So if you are learning Spanish, find some Almodovar films. If you are learning Chinese, get up some Zhang Yimo movies. If you are learning Portuguese rent or buy Tropa de Elite or City of God. The DVDs of any one of these films will normally have audio in both English and your target language, as well as subtitles in many different languages. But I’ve only written a few movies here, so what movies other should you look for? Well, it isn’t too difficult to find good quality movies. For example, IMDB has a list of the best Brazilian films. If you are studying Arabic, they’ve got that too. When I began studying Spanish I looked up a list of films that had been nominated or which had won the Goya Award, and added them to my “to-watch list.”  For Chinese movies, I’ve always used DouBan to keep track of what is popular and the Chinese Movie Database to find what is coming out. Searching google with best *country name* films will usually give you lots of results.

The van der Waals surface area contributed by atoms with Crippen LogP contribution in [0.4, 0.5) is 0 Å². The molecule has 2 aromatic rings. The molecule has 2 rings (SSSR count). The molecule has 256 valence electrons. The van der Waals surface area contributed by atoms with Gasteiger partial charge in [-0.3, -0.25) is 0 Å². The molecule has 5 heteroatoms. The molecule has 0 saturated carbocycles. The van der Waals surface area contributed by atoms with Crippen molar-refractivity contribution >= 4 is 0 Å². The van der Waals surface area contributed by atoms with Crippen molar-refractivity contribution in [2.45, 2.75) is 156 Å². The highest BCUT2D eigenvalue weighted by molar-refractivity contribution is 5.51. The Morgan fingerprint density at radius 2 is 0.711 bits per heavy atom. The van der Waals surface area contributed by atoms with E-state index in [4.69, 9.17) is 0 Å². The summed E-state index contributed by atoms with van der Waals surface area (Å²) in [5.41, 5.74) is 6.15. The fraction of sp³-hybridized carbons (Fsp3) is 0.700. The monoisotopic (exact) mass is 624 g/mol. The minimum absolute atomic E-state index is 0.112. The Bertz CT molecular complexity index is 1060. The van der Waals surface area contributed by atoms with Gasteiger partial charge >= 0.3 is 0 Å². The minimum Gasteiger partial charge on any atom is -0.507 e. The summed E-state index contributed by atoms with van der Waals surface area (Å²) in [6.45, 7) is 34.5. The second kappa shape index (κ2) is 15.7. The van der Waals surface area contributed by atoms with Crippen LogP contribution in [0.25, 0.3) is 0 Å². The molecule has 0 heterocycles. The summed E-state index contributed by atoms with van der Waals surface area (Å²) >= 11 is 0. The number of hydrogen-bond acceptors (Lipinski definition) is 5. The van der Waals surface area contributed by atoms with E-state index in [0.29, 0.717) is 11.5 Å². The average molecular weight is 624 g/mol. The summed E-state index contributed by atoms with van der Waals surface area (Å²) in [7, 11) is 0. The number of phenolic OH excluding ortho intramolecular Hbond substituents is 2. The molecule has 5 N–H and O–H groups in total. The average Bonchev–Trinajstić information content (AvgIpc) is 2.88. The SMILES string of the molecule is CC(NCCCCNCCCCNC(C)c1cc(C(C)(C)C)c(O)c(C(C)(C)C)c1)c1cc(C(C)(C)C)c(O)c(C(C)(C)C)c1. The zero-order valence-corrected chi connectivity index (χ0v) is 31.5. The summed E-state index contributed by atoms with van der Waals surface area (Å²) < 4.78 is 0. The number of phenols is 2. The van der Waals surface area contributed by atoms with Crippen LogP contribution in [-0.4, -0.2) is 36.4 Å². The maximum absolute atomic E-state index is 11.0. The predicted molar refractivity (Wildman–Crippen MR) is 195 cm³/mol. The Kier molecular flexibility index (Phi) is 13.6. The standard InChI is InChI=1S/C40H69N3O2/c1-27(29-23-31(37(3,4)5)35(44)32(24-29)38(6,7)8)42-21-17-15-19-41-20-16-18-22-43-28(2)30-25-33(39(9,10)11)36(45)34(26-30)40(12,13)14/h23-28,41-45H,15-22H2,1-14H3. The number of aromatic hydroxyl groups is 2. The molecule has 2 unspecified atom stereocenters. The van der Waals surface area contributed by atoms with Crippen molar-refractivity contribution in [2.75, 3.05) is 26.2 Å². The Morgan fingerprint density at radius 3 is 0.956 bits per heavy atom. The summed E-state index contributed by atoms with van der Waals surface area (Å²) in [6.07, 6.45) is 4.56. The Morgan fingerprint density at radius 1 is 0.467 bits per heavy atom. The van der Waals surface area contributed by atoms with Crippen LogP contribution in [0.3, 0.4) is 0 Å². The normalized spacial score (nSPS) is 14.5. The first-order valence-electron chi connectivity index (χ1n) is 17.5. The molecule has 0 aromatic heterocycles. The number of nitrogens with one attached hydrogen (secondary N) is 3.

Now that you know how to find the names of the movies that will work for you, how can you find the movies themselves? Well, for those of us who have plenty of extra money, Amazon is a good source of DVDs of foreign films. A lot of people would rather not spend so much cash, though, so I’ll share a few strategies that I sometimes use. First, use a library. University libraries and public libraries often have DVDs of foreign films, so go ahead and borrow it for a few days and be happy that you didn’t spend a penny. In fact, you can even get DVDs of movies from other countries, and just change the language setting to watch it in a different language. I watched Thor
in Spanish last summer and Pirates of the Caribbean: Dead Man’s Chest in Brazilian Portuguese a few days ago. If you really want to watch a hollywood blockbuster, then watch it in your target language! A video rental store is another option. (pro tip: if you need to find the name of a film or a TV show in a different language, so to the Wikipedia page for that film or TV show, then view that page in the other language to see the title)